Nearly one-third—an estimated 32%—of Black Americans who recently moved believe they were discriminated against based on their ethnicity or race during their home search, while an additional 22% believe they may have been discriminated against.
This is according to a new survey from Redfin, which showed the share is even higher for Hispanic Americans, as 36% reported experiencing some form of discrimination. An additional 22% believe they may have possibly been discriminated against.
Asian respondents who recently moved were less likely than Black or Hispanic respondents to report discrimination, as 20% of them believe they were discriminated against based on their ethnicity or race. An additional 27% believe they may have faced discrimination.
A large portion of non-white homebuyers and renters feel housing discrimination despite laws against it. The federal Fair Housing Act is intended to protect homebuyers and renters from discrimination based on race, color, national origin, religion, sex, familial status, and disability. It’s illegal to refuse to rent or sell a home, refuse to enter negotiations, or impose higher prices to a person based on one of those characteristics, among many other guidelines.
While discrimination isn’t uncommon in the housing and rental markets, a primary example of discrimination in the housing market is “steering,” which is when a broker guides a buyer or seller away from the neighborhood their client is interested in and toward a neighborhood where their client “might fit in better.”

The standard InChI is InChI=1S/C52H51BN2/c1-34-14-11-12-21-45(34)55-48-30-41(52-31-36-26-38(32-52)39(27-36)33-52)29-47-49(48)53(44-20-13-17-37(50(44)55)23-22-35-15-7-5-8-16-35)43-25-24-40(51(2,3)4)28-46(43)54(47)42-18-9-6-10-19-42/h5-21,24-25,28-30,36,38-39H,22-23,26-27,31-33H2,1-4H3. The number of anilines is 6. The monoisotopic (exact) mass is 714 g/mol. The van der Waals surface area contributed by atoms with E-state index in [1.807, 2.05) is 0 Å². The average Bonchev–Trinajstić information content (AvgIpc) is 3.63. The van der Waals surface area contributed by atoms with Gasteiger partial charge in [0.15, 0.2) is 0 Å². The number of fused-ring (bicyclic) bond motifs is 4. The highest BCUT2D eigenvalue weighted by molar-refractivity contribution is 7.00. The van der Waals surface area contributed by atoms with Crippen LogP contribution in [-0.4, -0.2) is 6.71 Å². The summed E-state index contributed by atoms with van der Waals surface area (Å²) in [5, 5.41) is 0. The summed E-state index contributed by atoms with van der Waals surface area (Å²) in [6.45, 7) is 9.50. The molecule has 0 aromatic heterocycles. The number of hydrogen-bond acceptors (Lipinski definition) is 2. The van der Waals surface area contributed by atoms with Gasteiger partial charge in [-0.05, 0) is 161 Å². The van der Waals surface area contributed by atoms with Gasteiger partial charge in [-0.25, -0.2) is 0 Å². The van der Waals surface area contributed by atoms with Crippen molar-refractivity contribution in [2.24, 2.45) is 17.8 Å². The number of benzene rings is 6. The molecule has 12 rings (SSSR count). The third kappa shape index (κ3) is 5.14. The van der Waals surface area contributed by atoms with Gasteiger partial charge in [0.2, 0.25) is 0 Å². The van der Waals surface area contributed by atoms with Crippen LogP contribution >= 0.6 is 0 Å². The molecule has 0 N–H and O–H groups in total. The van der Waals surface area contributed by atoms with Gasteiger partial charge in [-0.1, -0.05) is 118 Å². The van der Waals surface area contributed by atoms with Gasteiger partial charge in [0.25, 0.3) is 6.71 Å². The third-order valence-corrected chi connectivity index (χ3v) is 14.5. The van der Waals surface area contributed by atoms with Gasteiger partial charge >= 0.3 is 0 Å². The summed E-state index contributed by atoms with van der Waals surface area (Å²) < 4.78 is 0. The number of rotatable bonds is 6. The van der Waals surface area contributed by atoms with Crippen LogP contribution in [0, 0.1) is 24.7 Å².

Another example of discrimination is when sellers, agents, or landlords decide not to sell or rent to a person due to their race or ethnicity. For example, a landlord might agree to rent to a person of color over the phone, but deny them for a bogus reason like a negative reference after meeting the prospective renter in person.
About 1 in 5 LGBTQ+ homebuyers, renters faced discrimination during home search
More than one in five—approximately 22%—LGBTQ+ people who recently moved believe they were discriminated against based on their sexual orientation during their most recent home search. An additional 19% believe they may have been discriminated against.
The U.S. Supreme Court ruled in 2020 that under the Fair Housing Act, “sex” includes gender identity and sexual orientation. Discrimination based on gender identity or sexual orientation, like discrimination based on ethnicity or race, is often not blatant. Examples include a real estate agent refusing to show a home to a potential buyer because the buyer is transgender or a landlord opting not to rent to a same-sex couple—but not necessarily explicitly stating those are the reasons.
Discrimination drove roughly 1 in 10 Black, Hispanic and LGBTQ+ respondents away from their previous residence
An estimated 8% of Black respondents who moved in the last year did so because they faced discrimination in their previous neighborhood, and an additional 8% moved because they faced discrimination from their previous landlord.
The findings are similar for Hispanic and Asian respondents, while 11% of Hispanic people cited facing discrimination in their previous neighborhood as a reason for their move, and 8% cited discrimination from their previous landlord. Some 7% of Asian respondents moved because they faced discrimination in their previous neighborhood, and an additional 7% moved because they faced discrimination from their previous landlord.
Roughly 9% of LGBTQ+ survey respondents who moved in the last year did so because they faced discrimination in their previous neighborhood. An additional 8% moved because of discrimination from their previous landlord.
To view the full report, including more data, charts, and methodology, click here.